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Unfortunately, Muppets Most Wanted isn't sure that it wants to be The Great Muppet Caper, beheld so stubbornly to its Segelian roots. There's a palpable compulsion to stick with this agonizingly self-aware, nostalgia-crazy, brimming-beacons-of-the-past-in-a-callous-today theme that doesn't work a fraction as well as it did in the 2011 film. Without a legitimate celebration of any of our favorite characters, how could it? With so much going on in this movie, and such a lengthy runtime at just under two hours, it's a sure sign of failure that we walk away feeling like we spent barely any time with the Muppets.
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Co-starred in the TV production "The Blue Boy", featuring Emma Thompson
First leading role in "Hear My Song"; also co-wrote screenplay with director Peter Chelsom
Co-starred in "The Crying Game"
Acted in the short film, "Unusual Ground Floor Conversation"
Had supporting role in "The Playboys"
Co-starred with Brendan Gleeson in "The General", about real life Irish criminal Martin Cahill
Met Peter Chelsom in Liverpool when both were members of the Royal Court Theater Company
Co-starred in the indie film, "Eye of the Dolphin"
Supported Jennifer Ehle in the British miniseries "Melissa"
Played first notable feature film role in "A World Apart"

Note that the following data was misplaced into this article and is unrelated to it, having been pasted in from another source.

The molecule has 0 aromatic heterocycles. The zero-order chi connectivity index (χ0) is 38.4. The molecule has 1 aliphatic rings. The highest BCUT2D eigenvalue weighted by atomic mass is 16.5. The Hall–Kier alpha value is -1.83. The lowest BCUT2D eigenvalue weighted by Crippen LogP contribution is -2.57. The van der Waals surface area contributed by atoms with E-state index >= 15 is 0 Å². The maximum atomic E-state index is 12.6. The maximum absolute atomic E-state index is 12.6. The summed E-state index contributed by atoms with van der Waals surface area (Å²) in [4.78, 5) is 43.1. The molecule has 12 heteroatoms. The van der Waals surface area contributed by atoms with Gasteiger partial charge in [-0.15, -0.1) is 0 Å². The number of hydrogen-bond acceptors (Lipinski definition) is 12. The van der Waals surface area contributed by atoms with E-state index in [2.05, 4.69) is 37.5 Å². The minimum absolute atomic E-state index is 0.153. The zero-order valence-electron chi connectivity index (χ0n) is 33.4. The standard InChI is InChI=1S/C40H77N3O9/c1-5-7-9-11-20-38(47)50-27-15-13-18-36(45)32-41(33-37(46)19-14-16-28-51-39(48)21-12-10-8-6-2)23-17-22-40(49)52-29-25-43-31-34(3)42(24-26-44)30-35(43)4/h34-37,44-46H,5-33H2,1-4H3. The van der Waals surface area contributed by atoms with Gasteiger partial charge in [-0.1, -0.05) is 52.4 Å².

Was featured in "Shooters" with Gerard Butler and Matthew Rhys
Appeared in the feature "Widow's Peak"
Appeared in the re-staging of "The Quatermass Experiment" (BBC4)
Portrayed Tyrell in Richard Loncraine's modern-day adaptation of "Richard III", featuring Ian McKellen
Co-starred with Colm Meaney, playing a pub owner and storekeeper, in "How Harry Became a Tree"
Reteamed with Brendan Gleeson for "Wild About Harry"
This handsome, aquiline-featured actor moved from his native Northern Ireland to London, where he got his dramatic schooling and made his film debut in the short "Unusual Ground Floor Conversation" (1987). Dunbar appeared in many stage productions ("Real Dreams", "The Danton Affair", "Ourselves Along", "Pope's Wedding" and "By the Border") while also building up his films credits. He appeared in supporting roles in the British-made dramas "A World Apart" and "The Dawning" (both 1988), played one of Daniel Day-Lewis' many brothers in "My Left Foot" (1989), and began earning larger roles in the dramas "Dealers" and "Drowning in the Shallow End" (both British-made, 1989).<p> Dunbar made his bow as a screenwriter (co-authoring with director Peter Chelsom) with the pleasantly whimsical Anglo-Irish comedy "Hear My Song" (1991), based on the real-life case of Josef Locke. He also co-starred, as a somewhat inept con artist and nightclub owner who reforms by going on an earnest quest for a tax-evading tenor. Dunbar appeared with Aidan Quinn and Robin Wright in "The Playboys" (1992) and was critically lauded as a determined IRA assassin in Neil Jordan's "The Crying Game" (1992). He courted Natasha Richardson in "Widow's Peak" (1994) and appeared in three 1995 releases, "Cruel Train", "Innocent Lies" and the 1930s-era "Richard III".<p> On TV, Dunbar has appeared in the seventh "Inspector Morse" installment (PBS, 1994), the A&E movie "Cracker: The Mad Woman in the Attic" (1994) and as Emma Thompson's unsympathetic husband in the ghostly "The Blue Boy" (PBS, 1994).